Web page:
100-year-old Kellie’s Castle a popular tourist attraction

KELLIE’S Castle was to be the flagship of William Kellie Smith, a young Scot who rose to become a plantation and tin mining tycoon in then Malaya prior to World War 1.

Apart from being the dream home of the Smith family, Kellie’s Castle was also designed to be the venue for the meeting of aristocrats to wine and dine, have garden parties and play tennis.

But it was never meant to be.

Uncompleted yet majestic looking, the almost 100-year-old building remained Smith’s dream when he died in 1926 at the age of 56.

Nevertheless, it is the history behind the birth of the castle that lends it an air of mystery that continues to draw tourists from near and far — chalking up 69,120 visitors last year alone.

Located in Batu Gajah, about 25-minute drive from Ipoh, Kellie’s Castle will be included as one of the top tourist sites for Visit Perak Year 2012.

Perak Tourism Committee chairman Datuk Hamidah Osman said the authorities would start clearing the surrounding areas of the castle, including trimming the overgrown trees, to ensure the castle would be visible from far.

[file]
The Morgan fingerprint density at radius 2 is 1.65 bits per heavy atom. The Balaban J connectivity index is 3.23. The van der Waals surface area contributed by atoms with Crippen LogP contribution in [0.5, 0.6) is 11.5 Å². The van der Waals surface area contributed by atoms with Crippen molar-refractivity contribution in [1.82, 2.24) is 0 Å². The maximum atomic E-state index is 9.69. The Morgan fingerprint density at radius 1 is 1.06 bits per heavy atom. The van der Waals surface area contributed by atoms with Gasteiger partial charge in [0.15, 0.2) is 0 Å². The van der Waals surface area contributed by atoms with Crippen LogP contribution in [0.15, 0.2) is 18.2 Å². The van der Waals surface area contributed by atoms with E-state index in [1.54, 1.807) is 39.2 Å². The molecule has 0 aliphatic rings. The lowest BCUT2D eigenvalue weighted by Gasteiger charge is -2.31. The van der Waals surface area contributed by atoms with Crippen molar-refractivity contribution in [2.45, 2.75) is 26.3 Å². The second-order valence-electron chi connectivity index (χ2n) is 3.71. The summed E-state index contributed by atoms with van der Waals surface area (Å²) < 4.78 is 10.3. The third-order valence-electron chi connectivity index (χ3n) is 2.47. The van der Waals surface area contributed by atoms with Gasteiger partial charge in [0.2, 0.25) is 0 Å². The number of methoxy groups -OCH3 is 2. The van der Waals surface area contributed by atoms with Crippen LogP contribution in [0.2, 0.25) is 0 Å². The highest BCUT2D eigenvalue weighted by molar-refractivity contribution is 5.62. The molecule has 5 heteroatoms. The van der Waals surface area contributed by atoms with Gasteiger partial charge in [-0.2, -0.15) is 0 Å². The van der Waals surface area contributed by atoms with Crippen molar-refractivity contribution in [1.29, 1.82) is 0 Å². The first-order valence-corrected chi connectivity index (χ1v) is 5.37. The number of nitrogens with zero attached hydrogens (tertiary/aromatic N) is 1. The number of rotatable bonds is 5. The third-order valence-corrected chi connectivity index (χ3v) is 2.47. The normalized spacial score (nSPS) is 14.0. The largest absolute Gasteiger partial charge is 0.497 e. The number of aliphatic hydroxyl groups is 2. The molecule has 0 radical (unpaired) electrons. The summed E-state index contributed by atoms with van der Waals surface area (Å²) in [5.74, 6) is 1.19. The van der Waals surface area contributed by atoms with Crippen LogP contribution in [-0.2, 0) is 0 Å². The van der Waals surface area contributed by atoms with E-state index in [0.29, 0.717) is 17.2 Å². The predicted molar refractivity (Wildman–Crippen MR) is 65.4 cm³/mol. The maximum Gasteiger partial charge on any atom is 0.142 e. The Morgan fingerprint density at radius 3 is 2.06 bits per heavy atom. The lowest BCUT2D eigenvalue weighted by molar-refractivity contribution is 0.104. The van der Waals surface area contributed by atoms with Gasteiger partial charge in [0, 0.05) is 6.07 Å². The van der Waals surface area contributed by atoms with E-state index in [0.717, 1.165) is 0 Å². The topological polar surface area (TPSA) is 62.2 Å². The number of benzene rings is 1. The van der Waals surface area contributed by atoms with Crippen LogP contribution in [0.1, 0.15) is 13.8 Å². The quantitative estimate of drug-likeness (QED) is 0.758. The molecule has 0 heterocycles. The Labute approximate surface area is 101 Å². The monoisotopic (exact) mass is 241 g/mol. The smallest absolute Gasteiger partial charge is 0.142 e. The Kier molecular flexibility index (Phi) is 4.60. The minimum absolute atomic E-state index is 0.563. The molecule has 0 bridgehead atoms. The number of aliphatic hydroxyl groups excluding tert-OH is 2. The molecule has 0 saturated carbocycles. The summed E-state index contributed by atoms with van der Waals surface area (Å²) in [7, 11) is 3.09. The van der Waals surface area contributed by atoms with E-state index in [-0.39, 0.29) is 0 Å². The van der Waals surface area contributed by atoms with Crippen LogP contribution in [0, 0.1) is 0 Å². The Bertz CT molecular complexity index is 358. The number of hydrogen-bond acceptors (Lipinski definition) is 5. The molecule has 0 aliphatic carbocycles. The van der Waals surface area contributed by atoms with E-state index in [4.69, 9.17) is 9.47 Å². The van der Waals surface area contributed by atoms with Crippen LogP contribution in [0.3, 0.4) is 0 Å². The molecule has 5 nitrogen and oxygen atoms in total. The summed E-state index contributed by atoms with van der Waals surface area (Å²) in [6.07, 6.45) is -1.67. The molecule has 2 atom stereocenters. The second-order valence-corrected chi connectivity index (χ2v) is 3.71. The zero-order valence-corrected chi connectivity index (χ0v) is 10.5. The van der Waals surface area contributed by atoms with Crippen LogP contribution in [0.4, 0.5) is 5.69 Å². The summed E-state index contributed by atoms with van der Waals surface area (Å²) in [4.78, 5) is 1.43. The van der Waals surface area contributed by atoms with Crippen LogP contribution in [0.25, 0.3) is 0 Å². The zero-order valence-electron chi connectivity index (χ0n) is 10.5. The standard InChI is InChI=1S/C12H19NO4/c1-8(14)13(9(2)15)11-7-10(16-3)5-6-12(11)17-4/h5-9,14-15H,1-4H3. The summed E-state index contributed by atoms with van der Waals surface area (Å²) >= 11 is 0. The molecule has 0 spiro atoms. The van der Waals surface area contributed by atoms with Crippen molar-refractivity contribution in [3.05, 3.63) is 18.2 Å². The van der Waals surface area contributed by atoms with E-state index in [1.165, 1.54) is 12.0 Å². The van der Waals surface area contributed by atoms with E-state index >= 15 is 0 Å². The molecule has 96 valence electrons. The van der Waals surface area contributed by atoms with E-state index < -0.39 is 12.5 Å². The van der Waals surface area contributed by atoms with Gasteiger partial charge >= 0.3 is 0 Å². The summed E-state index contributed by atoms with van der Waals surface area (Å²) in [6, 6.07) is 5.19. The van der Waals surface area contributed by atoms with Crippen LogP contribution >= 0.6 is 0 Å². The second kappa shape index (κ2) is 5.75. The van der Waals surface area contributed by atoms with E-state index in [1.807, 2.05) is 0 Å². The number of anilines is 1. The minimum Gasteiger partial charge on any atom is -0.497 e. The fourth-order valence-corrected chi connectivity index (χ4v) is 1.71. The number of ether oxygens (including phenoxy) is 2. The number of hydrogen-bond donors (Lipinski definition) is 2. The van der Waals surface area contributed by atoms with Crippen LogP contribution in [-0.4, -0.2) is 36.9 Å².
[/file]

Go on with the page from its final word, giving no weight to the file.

She said ample parking space, more public toilets and a mini theatre had also been proposed to make the place more conducive for tourists.

Hamidah said many travel agencies were not keen to make a stop at Kellie’s Castle due to the lack of parking space, adding that there were only three toilet cubicles each for females and males there.

She said the Tourism Ministry had allocated RM5mil to upgrade the place.

“Of the amount, RM3.8mil will be used to construct new buildings and upgrade the infrastructure and the balance will be spent on landscaping and interior designing.

“It will be furnished with classic furniture and modelled after ancient British castles,” she told reporters after meeting the local council officers on the project recently.

Kellie’s Castle caretaker Tajuddin Yaacob told MetroPerak the castle was visited by 69,120 tourists last year, a 13% increase from 2009.

“We expect the number to increase to 80,000 tourists this year,” he said, adding that almost 95% were local tourists.

He said many tourists opted for recreational activities instead of visiting historical sites, and it was the management’s challenge to promote the historical icon.

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